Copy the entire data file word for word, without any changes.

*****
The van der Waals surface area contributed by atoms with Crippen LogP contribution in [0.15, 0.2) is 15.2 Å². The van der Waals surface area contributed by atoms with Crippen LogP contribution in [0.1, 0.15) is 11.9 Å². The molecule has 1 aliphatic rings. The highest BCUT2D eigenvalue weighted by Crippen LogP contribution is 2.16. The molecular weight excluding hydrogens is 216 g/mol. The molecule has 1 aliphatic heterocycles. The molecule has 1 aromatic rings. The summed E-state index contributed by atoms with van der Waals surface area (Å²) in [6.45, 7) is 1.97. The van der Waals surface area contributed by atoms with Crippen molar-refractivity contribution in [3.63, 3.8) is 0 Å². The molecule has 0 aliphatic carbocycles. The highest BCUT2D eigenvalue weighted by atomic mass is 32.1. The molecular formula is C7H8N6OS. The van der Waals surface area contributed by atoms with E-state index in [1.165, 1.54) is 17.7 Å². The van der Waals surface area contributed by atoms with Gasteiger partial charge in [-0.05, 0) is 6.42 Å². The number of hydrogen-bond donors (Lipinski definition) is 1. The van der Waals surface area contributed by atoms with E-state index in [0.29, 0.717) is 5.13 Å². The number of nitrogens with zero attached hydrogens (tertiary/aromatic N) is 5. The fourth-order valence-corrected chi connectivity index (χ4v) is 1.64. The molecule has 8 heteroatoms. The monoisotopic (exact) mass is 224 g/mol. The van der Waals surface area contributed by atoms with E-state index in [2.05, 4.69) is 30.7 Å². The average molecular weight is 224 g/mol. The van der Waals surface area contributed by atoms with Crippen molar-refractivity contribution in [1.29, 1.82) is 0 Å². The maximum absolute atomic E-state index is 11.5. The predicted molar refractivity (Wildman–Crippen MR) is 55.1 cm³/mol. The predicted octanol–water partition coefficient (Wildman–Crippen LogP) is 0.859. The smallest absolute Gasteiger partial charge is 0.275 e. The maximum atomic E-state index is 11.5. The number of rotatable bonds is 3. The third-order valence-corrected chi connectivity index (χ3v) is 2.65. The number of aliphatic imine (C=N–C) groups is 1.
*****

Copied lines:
The van der Waals surface area contributed by atoms with Crippen LogP contribution in [0.15, 0.2) is 15.2 Å². The van der Waals surface area contributed by atoms with Crippen LogP contribution in [0.1, 0.15) is 11.9 Å². The molecule has 1 aliphatic rings. The highest BCUT2D eigenvalue weighted by Crippen LogP contribution is 2.16. The molecular weight excluding hydrogens is 216 g/mol. The molecule has 1 aliphatic heterocycles. The molecule has 1 aromatic rings. The summed E-state index contributed by atoms with van der Waals surface area (Å²) in [6.45, 7) is 1.97. The van der Waals surface area contributed by atoms with Crippen molar-refractivity contribution in [3.63, 3.8) is 0 Å². The molecule has 0 aliphatic carbocycles. The highest BCUT2D eigenvalue weighted by atomic mass is 32.1. The molecular formula is C7H8N6OS. The van der Waals surface area contributed by atoms with E-state index in [1.165, 1.54) is 17.7 Å². The van der Waals surface area contributed by atoms with Gasteiger partial charge in [-0.05, 0) is 6.42 Å². The number of hydrogen-bond donors (Lipinski definition) is 1. The van der Waals surface area contributed by atoms with E-state index in [0.29, 0.717) is 5.13 Å². The number of nitrogens with zero attached hydrogens (tertiary/aromatic N) is 5. The fourth-order valence-corrected chi connectivity index (χ4v) is 1.64. The molecule has 8 heteroatoms. The monoisotopic (exact) mass is 224 g/mol. The van der Waals surface area contributed by atoms with E-state index in [2.05, 4.69) is 30.7 Å². The average molecular weight is 224 g/mol. The van der Waals surface area contributed by atoms with Crippen molar-refractivity contribution in [1.29, 1.82) is 0 Å². The maximum absolute atomic E-state index is 11.5. The predicted molar refractivity (Wildman–Crippen MR) is 55.1 cm³/mol. The predicted octanol–water partition coefficient (Wildman–Crippen LogP) is 0.859. The smallest absolute Gasteiger partial charge is 0.275 e. The maximum atomic E-state index is 11.5. The number of rotatable bonds is 3. The third-order valence-corrected chi connectivity index (χ3v) is 2.65. The number of aliphatic imine (C=N–C) groups is 1.